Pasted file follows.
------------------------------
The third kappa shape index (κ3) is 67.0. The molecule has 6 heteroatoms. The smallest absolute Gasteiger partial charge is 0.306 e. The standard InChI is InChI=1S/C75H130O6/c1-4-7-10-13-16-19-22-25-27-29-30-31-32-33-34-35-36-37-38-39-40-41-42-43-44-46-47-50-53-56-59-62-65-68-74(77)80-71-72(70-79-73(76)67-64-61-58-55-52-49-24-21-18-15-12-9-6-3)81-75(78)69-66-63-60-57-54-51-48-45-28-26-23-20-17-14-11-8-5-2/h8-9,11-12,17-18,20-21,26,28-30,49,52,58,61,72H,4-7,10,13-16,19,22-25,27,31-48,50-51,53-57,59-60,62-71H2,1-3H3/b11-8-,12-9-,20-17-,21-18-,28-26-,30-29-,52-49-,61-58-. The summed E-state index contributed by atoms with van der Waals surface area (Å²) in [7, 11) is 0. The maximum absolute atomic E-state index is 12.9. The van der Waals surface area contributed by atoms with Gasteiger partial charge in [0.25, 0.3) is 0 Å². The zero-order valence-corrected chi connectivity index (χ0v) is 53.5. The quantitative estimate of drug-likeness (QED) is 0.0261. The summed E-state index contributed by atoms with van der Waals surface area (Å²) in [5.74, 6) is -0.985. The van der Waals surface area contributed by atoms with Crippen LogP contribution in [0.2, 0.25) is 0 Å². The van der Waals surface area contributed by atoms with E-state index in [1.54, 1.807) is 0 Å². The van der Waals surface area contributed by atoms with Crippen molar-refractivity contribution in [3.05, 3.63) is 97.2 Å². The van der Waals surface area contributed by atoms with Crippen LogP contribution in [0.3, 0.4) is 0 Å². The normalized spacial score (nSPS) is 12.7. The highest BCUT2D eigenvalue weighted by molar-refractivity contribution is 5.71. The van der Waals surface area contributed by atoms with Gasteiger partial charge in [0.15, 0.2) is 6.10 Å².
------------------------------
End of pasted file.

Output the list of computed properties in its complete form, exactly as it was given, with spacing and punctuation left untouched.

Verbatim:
The third kappa shape index (κ3) is 67.0. The molecule has 6 heteroatoms. The smallest absolute Gasteiger partial charge is 0.306 e. The standard InChI is InChI=1S/C75H130O6/c1-4-7-10-13-16-19-22-25-27-29-30-31-32-33-34-35-36-37-38-39-40-41-42-43-44-46-47-50-53-56-59-62-65-68-74(77)80-71-72(70-79-73(76)67-64-61-58-55-52-49-24-21-18-15-12-9-6-3)81-75(78)69-66-63-60-57-54-51-48-45-28-26-23-20-17-14-11-8-5-2/h8-9,11-12,17-18,20-21,26,28-30,49,52,58,61,72H,4-7,10,13-16,19,22-25,27,31-48,50-51,53-57,59-60,62-71H2,1-3H3/b11-8-,12-9-,20-17-,21-18-,28-26-,30-29-,52-49-,61-58-. The summed E-state index contributed by atoms with van der Waals surface area (Å²) in [7, 11) is 0. The maximum absolute atomic E-state index is 12.9. The van der Waals surface area contributed by atoms with Gasteiger partial charge in [0.25, 0.3) is 0 Å². The zero-order valence-corrected chi connectivity index (χ0v) is 53.5. The quantitative estimate of drug-likeness (QED) is 0.0261. The summed E-state index contributed by atoms with van der Waals surface area (Å²) in [5.74, 6) is -0.985. The van der Waals surface area contributed by atoms with Crippen LogP contribution in [0.2, 0.25) is 0 Å². The van der Waals surface area contributed by atoms with E-state index in [1.54, 1.807) is 0 Å². The van der Waals surface area contributed by atoms with Crippen molar-refractivity contribution in [3.05, 3.63) is 97.2 Å². The van der Waals surface area contributed by atoms with Crippen LogP contribution in [0.3, 0.4) is 0 Å². The normalized spacial score (nSPS) is 12.7. The highest BCUT2D eigenvalue weighted by molar-refractivity contribution is 5.71. The van der Waals surface area contributed by atoms with Gasteiger partial charge in [0.15, 0.2) is 6.10 Å².